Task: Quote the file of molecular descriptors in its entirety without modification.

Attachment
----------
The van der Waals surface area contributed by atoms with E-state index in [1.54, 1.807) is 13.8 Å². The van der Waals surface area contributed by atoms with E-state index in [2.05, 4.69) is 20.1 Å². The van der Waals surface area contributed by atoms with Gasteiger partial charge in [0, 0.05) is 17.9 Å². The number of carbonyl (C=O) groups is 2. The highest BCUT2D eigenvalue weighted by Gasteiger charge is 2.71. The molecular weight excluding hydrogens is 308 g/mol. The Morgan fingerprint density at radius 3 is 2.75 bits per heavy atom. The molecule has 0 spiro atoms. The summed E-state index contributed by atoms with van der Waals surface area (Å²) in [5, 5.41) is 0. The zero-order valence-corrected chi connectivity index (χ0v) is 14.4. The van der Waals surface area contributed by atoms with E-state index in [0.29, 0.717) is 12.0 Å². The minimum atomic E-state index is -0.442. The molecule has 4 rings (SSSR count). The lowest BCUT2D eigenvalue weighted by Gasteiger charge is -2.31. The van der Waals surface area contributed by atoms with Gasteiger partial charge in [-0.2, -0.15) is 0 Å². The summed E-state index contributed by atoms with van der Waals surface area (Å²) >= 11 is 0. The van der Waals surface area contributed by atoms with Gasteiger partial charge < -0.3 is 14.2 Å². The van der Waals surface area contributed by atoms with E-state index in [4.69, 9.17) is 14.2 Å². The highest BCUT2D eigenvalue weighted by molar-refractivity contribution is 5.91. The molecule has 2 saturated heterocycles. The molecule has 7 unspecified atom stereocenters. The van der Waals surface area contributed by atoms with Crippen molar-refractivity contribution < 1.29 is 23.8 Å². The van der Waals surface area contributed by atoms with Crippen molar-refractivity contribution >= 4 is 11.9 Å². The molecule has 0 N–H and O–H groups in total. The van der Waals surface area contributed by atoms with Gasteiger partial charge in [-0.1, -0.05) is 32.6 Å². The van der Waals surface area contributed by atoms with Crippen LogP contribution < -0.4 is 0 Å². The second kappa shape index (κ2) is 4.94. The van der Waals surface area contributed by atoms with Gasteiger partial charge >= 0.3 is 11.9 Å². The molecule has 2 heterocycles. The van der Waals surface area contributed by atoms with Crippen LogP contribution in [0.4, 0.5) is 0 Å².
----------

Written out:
The van der Waals surface area contributed by atoms with E-state index in [1.54, 1.807) is 13.8 Å². The van der Waals surface area contributed by atoms with E-state index in [2.05, 4.69) is 20.1 Å². The van der Waals surface area contributed by atoms with Gasteiger partial charge in [0, 0.05) is 17.9 Å². The number of carbonyl (C=O) groups is 2. The highest BCUT2D eigenvalue weighted by Gasteiger charge is 2.71. The molecular weight excluding hydrogens is 308 g/mol. The Morgan fingerprint density at radius 3 is 2.75 bits per heavy atom. The molecule has 0 spiro atoms. The summed E-state index contributed by atoms with van der Waals surface area (Å²) in [5, 5.41) is 0. The zero-order valence-corrected chi connectivity index (χ0v) is 14.4. The van der Waals surface area contributed by atoms with E-state index in [0.29, 0.717) is 12.0 Å². The minimum atomic E-state index is -0.442. The molecule has 4 rings (SSSR count). The lowest BCUT2D eigenvalue weighted by Gasteiger charge is -2.31. The van der Waals surface area contributed by atoms with Gasteiger partial charge in [-0.2, -0.15) is 0 Å². The summed E-state index contributed by atoms with van der Waals surface area (Å²) >= 11 is 0. The van der Waals surface area contributed by atoms with Gasteiger partial charge < -0.3 is 14.2 Å². The van der Waals surface area contributed by atoms with E-state index in [4.69, 9.17) is 14.2 Å². The highest BCUT2D eigenvalue weighted by molar-refractivity contribution is 5.91. The molecule has 2 saturated heterocycles. The molecule has 7 unspecified atom stereocenters. The van der Waals surface area contributed by atoms with Crippen molar-refractivity contribution < 1.29 is 23.8 Å². The van der Waals surface area contributed by atoms with Crippen molar-refractivity contribution >= 4 is 11.9 Å². The molecule has 0 N–H and O–H groups in total. The van der Waals surface area contributed by atoms with Gasteiger partial charge in [-0.1, -0.05) is 32.6 Å². The van der Waals surface area contributed by atoms with Crippen LogP contribution < -0.4 is 0 Å². The second kappa shape index (κ2) is 4.94. The van der Waals surface area contributed by atoms with Gasteiger partial charge >= 0.3 is 11.9 Å². The molecule has 2 heterocycles. The van der Waals surface area contributed by atoms with Crippen LogP contribution in [0.4, 0.5) is 0 Å².